The Clinic

I do not know if it was fear, self-doubt or the cruel way in which my parents had spoken to me that made me snap, but an unrelenting spirit took over my mind and again and again it began to confess, “I cannot do this, I can’t have this baby!” I thought of my dance team. It was January, basketball season was beginning. I would have to quit.

“No!”

I couldn’t imagine quitting my favorite part of school. My Mother had found out the truth about my pregnancy shortly after I had, at a physical check-up. Life had been filled with panic since that day. My mom and step-father said I would choose what course to take about the pregnancy. I approached my mother at the computer in her office.

“I’ve made up my mind. I’m going to have an abortion.”

The conversation needed to be brief. I felt numb. The need to shelter my thoughts from the stress was instinctual; I was in survival mode. There was no way to make out a solution in my mind. I was fifteen, in the middle of my sophomore year and everything revolved around my friends. I didn’t really understand my body, or sex for that matter. It had been something all my peers were doing. I was longing to find acceptance and sex was a huge pressure for those of us in the most popular circles. Naively, I believed pregnancy would not happen to me. My mother handled everything from there and before I knew it, the morning of the appointment had arrived. When my mom saw I was dressed in jeans she asked me to pack a comfortable change of clothes, some sweatpants perhaps. I was indifferent to my mother’s advice. I could only operate like a machine. I couldn’t think about what I was about to do. “I can’t handle it, I can’t have this baby!” I told myself and angrily marched to the car.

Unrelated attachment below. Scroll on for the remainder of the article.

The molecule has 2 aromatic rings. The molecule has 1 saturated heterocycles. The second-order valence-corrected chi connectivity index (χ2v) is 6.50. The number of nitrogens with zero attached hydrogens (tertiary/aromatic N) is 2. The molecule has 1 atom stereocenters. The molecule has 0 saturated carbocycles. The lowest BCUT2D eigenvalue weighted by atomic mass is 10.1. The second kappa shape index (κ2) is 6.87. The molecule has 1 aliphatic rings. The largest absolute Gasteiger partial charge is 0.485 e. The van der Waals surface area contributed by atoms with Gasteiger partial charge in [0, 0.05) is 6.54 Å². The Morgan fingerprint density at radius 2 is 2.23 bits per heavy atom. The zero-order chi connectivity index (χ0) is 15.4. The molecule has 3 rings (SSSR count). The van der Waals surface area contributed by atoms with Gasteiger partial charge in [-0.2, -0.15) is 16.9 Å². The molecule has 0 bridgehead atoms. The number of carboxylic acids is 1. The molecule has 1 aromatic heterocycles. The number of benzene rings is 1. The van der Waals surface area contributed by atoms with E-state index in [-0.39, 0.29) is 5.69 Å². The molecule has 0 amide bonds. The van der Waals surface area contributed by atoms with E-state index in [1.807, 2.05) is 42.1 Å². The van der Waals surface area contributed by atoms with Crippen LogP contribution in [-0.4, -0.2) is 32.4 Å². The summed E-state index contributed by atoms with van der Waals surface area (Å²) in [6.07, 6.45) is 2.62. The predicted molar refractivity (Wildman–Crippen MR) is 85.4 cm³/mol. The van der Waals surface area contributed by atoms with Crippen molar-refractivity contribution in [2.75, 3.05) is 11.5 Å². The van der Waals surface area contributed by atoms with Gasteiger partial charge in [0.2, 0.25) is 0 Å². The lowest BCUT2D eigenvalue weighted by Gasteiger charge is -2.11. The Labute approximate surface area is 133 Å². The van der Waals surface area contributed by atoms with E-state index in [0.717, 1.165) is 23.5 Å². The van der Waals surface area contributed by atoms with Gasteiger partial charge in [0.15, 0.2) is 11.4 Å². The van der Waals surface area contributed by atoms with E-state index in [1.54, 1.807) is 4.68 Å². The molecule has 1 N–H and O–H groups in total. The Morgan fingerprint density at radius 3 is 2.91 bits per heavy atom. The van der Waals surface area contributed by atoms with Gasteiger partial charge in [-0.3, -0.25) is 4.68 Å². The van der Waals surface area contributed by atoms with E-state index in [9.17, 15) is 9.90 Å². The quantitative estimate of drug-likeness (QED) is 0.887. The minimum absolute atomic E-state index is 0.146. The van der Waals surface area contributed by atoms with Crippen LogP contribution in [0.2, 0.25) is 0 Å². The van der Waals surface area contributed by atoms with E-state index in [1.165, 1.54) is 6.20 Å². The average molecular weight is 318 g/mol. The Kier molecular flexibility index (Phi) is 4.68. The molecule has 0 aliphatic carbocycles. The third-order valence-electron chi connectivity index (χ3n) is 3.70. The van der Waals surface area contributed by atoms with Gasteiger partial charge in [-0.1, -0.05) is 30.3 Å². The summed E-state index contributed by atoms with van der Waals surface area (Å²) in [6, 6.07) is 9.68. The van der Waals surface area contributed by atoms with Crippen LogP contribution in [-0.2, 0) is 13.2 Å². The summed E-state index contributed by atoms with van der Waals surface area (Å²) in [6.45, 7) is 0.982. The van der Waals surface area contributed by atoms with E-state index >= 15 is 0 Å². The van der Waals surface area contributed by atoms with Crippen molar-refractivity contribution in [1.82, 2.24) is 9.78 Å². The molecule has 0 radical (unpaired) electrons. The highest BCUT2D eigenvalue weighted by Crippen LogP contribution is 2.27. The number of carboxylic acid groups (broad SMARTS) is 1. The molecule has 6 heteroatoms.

The clinic was across the state line. An average office building in an office park. Once there, I noticed women in nurse uniforms waiting out front to escort girls in. My heart sank into my stomach and I began to panic. “Please don’t let there be protesters!” I thought. “I’ll pass out!” Fortunately, we were able to make our way inside without any event. There were single chairs in rows not secured into the floor and a receptionist sat behind a glass window. Other young ladies were coming and going through the process as I was. Still in the trance of determination to save my “normal” life and image, I tried to ignore them. My mother and I were quickly called back to a private office. A petite women looked up from a large ornate desk. She was thin, dressed in business attire with some type of ID badge clipped to her suit jacket. She stood to introduce herself when we entered, then sat down and began the discussion of payment. Again I found it impossible to engage. I wanted it to all be over with. Like a bad dream, I wanted out. My mom assured the women we were able to pay cash. Once more we waited briefly, this time to be placed into an examination room which resembled the kind you wait in at the E.R.. Each room was really only three walls of fabric ran on a track. I laid down on the exam table. Soon an ultra sound tech entered, pushing a monitor on wheels. The tech said little and made no eye contact. She touched a tool to my belly with a dab of cold lubricant on the end and began to stare intently into the screen. As I felt the mouse inch slowly across my abdomen, I kept my eyes locked on hers. As if on a cliff I waited, hoping for any kind of information.